The Nationthailand

Add to Home Screen.

THURSDAY, September 28, 2023

Money politics in Parliament? It’s business as usual for Thailand

Money politics in Parliament? It’s business as usual for Thailand
SATURDAY, May 14, 2022

Rumours that several small parties are accepting bribes from political big shots in exchange for their support in the upcoming censure debate are spreading through the media. However, this is merely business as usual for Thai politics.

Talk of politicians receiving or giving cash and other benefits has been a feature of our political scene for decades and is one of the reasons we have so many military coups. It seems that politicians never pause to consider the consequences of their own corruption. Meanwhile they are always quick to condemn the military for seizing their legitimate power and nullifying democratic governance.

Of course, we cannot be sure whether the latest rumours are true or just a hoax designed to discredit those in power, including the leaders of the accused small parties. However, people from all walks of life seem confident of their veracity, no doubt influenced by Thailand’s long history of political bribery and “rewards”.  

Personally, I am sceptical of rumours that as much as 30 million baht is changing hands in sleazy deals aimed at manipulating the no-confidence vote against PM Prayut Chan-o-cha and his ministers. The government still holds a majority in Parliament and I doubt that coalition parties will vote with the opposition in sufficient numbers to unseat the PM and his men. While the negotiating power of small coalition parties might be strong, they do not have enough momentum to cause serious turbulence in the governing body.

Politicians, as part of their role, make contact with each other for various reasons. So, even if a government minister did attend a lunch meeting with the small parties’ leaders, there is no guarantee that a deal on voting in the censure debate was reached or even discussed. It might be the case that the small parties simply wanted to flatter the government’s leadership and display their continuing loyalty and support. It could be as simple as that! 

We have to keep in mind that the current government’s tenure is coming to an end and a general election is looming on the horizon. And chances are high that these small parties will be wiped out in the coming election. Newly drafted amendments to the Constitution and related organic laws will change the election formula used to calculate the number of MP seats. We will no longer count every vote, meaning politicians from small parties will be in a very difficult situation at the next national polls. As a result, their priority now is to find ways to survive, rather than seeking backroom deals as the rumours would have it.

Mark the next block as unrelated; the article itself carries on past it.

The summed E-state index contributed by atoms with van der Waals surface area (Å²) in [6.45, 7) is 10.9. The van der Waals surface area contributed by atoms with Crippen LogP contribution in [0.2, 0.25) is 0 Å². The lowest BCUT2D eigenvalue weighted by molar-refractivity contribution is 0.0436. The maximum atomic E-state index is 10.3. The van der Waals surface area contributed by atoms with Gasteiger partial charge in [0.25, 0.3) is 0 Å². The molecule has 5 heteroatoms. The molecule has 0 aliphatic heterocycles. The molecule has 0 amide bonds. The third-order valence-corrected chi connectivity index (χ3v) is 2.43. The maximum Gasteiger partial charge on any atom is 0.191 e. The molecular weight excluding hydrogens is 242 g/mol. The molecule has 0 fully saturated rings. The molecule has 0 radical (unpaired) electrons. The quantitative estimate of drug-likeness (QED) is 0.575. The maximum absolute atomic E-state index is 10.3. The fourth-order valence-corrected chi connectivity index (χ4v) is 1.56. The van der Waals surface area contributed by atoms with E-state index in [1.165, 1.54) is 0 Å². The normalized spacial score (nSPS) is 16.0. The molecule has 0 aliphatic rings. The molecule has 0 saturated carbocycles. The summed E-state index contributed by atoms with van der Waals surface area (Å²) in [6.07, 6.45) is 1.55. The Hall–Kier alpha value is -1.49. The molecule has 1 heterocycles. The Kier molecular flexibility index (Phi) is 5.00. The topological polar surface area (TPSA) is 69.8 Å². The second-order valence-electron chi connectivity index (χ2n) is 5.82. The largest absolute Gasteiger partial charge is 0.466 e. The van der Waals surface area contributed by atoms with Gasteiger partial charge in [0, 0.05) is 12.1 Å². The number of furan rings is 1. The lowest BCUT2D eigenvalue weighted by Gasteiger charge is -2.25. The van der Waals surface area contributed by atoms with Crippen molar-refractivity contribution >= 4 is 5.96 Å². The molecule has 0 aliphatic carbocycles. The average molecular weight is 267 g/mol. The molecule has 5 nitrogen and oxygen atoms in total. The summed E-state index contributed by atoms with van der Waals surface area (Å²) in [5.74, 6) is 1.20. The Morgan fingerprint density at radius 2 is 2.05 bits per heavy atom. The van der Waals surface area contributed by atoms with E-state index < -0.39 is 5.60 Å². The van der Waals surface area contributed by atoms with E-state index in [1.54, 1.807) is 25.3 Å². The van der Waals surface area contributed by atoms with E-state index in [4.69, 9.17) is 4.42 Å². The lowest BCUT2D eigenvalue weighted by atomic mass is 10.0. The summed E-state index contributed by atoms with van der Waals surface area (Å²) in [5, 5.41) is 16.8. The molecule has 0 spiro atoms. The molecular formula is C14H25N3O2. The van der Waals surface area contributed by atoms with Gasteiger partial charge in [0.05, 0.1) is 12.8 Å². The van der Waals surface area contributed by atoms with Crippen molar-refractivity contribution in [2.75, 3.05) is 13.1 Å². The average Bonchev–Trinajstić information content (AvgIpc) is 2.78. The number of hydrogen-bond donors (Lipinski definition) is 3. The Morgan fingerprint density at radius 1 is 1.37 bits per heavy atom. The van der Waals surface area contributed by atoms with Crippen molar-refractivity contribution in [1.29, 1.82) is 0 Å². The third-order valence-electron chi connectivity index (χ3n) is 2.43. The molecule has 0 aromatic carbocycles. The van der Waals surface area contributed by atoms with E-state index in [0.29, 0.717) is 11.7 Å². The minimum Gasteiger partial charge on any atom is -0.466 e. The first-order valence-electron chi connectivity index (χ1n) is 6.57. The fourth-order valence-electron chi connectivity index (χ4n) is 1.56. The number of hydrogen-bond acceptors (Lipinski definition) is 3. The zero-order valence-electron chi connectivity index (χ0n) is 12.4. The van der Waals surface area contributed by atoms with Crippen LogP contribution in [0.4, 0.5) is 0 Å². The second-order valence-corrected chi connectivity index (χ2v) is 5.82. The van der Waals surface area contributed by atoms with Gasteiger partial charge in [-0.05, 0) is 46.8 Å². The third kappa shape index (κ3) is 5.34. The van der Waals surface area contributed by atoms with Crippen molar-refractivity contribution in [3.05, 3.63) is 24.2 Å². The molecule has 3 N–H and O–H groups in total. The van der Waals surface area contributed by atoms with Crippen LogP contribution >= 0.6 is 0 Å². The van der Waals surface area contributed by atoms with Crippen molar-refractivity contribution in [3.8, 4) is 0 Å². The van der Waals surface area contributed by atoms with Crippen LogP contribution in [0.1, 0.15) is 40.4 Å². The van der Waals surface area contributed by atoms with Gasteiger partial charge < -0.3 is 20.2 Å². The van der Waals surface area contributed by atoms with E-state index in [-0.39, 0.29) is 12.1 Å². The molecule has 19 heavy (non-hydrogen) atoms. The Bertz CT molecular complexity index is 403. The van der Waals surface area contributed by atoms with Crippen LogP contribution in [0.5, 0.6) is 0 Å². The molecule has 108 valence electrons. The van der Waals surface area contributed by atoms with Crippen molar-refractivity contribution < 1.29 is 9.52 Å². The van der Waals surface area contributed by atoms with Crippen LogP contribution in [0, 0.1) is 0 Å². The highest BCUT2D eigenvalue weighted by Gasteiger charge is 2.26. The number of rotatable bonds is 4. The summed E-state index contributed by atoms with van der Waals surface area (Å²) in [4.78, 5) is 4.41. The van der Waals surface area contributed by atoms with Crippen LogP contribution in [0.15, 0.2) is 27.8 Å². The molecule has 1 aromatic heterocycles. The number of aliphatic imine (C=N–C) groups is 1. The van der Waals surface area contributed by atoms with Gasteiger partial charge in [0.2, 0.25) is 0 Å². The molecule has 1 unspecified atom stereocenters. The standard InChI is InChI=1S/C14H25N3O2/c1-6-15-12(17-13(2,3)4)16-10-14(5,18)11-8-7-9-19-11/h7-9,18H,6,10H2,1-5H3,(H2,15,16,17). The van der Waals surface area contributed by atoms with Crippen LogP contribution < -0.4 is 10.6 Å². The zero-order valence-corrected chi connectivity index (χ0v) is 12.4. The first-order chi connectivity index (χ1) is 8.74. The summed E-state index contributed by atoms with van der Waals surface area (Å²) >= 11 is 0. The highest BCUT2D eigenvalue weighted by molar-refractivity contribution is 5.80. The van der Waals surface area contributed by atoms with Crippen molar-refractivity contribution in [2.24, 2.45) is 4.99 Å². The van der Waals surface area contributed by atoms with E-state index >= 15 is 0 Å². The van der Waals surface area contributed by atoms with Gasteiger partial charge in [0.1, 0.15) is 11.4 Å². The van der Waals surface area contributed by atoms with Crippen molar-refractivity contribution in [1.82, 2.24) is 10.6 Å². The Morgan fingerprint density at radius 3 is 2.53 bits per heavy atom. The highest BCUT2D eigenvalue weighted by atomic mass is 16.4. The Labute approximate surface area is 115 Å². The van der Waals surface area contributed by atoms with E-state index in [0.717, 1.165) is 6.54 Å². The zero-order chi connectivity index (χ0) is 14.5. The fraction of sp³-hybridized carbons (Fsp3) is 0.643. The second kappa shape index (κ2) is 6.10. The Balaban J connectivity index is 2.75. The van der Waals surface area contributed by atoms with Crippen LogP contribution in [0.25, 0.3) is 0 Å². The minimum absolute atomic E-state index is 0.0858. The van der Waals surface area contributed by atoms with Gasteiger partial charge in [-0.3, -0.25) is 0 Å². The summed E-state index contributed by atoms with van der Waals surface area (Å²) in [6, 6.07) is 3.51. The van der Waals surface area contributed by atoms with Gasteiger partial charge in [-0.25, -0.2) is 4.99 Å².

However, never rule out politicians’ capacity for untrustworthiness. Money politics has plagued Thailand for some time. The military knows this well each time it decides to stage a coup. Thais might be fed up with the constitution being ripped up time and time again, but the military is not solely to blame. Whenever they come to power, Thai politicians fail to learn from past lessons and work for their own benefits rather than the good of the majority.

Politicians are now looking ahead to the next election, due in less than a year, and obsessively planning how they can retain their seats. 

The so-called “quid pro quo” method will be attractive to those eager to remain in power as well as those seeking power.

Many observers say the current Constitution is to blame for the occasional bouts of chaos afflicting Thai politics. As a commissioner and spokesman of the Constitution Drafting Committee, I can confirm that in drafting the supreme law we knew we had to listen to all stakeholders, including politicians and the citizenry. Hence, the details of the Constitution came out of the opinions, criticism and evaluation offered by groups across the whole of Thai society. This might not be the best Constitution ever written but through it we tried to make our country a better place via reform.

For instance, Article 235 clearly states that “those who violate ethical standards and become involved in corrupt practices shall have their rights to stand for election revoked”. In other words, their opportunity to run for election will be terminated for life. For politicians accustomed to the old ways of climbing the ladder of power, this seemed to be a very harsh measure indeed. 

If the rumours cited above are true or substantiated in any way, those found to be involved in selling or buying votes in any circumstances will pay a very high price for their misconduct. Unfortunately, our system still needs a whistle-blower daring enough to make a legal complaint so that the court can have the final say. In reality, bribe-takers and receivers are always satisfied with their “agreements”, meaning it is very difficult to find anyone willing to come forward and blow the whistle. We have to wait and see if the rumours are true, or else check the result of censure debate to see how many votes are cast for and against the government. Only time will tell.


By Amorn Wanichwiwatana
Political scientist at Chulalongkorn University
The Nation columnist